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Malaysia’s Communication Ministry Makes Case for Crypto Legalization and Adoption 

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Malaysia’s Communication Ministry Makes Case for Crypto Legalization and Adoption 

Malaysia’s Communications and Multimedia Ministry has urged the government to legalize non-fungible tokens (NFTs) and adopt bitcoin (BTC) and other cryptocurrencies as legal tender, to make life easier for the country’s youths, according to reports on March 21, 2022.

Malaysia’s Comms Ministry Bullish on Crypto

Despite the recent criticisms of bitcoin and altcoins by Malaysia’s Deputy Finance Minister II Yamani Hafez Musa, who argued on March 3, 2022, that cryptocurrencies are neither suitable payment instruments nor stores of value for the country, the Communications and Multimedia Ministry remains bullish on crypto.

“Digital assets such as bitcoin and Ethereum are not suitable to be used as a payment instrument as these assets do not exhibit characteristics of money. In general, digital assets are not a store of value and a good medium of exchange. This is due to the state of digital assets which is exposed to volatility as a result of speculative investments,” he said earlier this month.

Fast forward to March 21, 2022, and the country’s deputy communications and multimedia minister, Datuk Zahidi Zainul Abidin, has urged authorities to legalize cryptocurrencies and NFTs and possibly make the former a legal tender.

Notably, the 61-year-old former Royal Malaysian Air Force rank and file personnel has made it clear that the ministry will look into ways of making more Malaysian youths jump onto the bitcoin bandwagon, as crypto is the future of finance.

“All of these are under the purview of Bank Negara Malaysia and the Securities Commission. We hope the government will allow and legalize this so that we can increase the youth’s uptake of cryptocurrencies,” he said.

Malaysia’s Crypto Journey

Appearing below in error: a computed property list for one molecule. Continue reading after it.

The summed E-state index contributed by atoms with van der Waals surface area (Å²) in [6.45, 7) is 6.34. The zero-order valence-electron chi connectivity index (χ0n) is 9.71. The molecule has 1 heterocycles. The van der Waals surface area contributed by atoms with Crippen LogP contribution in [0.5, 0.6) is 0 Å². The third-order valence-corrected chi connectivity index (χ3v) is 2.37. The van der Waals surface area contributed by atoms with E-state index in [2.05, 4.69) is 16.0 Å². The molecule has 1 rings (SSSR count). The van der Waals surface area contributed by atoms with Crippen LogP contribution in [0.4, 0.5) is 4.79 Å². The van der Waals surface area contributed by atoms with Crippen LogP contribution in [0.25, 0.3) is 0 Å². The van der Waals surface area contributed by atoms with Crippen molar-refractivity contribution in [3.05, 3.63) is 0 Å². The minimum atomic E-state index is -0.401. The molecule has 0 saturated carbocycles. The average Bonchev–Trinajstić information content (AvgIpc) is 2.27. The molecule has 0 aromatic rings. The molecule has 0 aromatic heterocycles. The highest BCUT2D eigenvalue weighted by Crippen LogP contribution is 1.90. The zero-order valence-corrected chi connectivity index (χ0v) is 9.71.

Though Malaysian authorities still do not have a uniformly positive stance on cryptocurrencies, the nation has been actively exploring the potential of distributed ledger technology (DLT), while also implementing rules to govern its crypto industry, rather than placing a blanket ban on crypto-related activities just like China.

In 2018, Malaysia’s top lender, CIMB Group inked a strategic partnership deal with crypto-powered fintech firm Ripple, to facilitate super-fast and cost-efficient cross-border payments via RippleNet.

In January 2019, the Malaysian government officially implemented the Capital Markets and Services regulation to govern the use and trade of virtual currencies in the country. The legislation categorizes bitcoin and other crypto assets as Securities, as such, it puts them under the purview of the Securities Commission (SC) Malaysia.

And on January 15, 2020, the Malaysian financial watchdog published a regulatory framework for initial exchange offerings (IEOs), while also outlawing initial coin offerings  (ICOs) in the nation.

Part of the regulatory guidelines requires crypto exchanges to do the necessary due diligence and be solely accountable for virtual token offerings, as all token issuance must be facilitated by them.

Malaysian crypto trading venues interested in facilitating IEOs must have a paid-up capital of at least RM 5 million ($1.2 million), plus a license as a Digital Asset Exchange (DAX) platform operator.

So far, president Nayib Bukele’s El Salvador remains the only sovereign state that has officially made bitcoin legal tender within its shores. However, it is very likely that more nations will follow that route in the near future.

At press time, the bitcoin (BTC) price is hovering around $40,905, with a market cap of $776.78 billion, according to CoinMarketCap.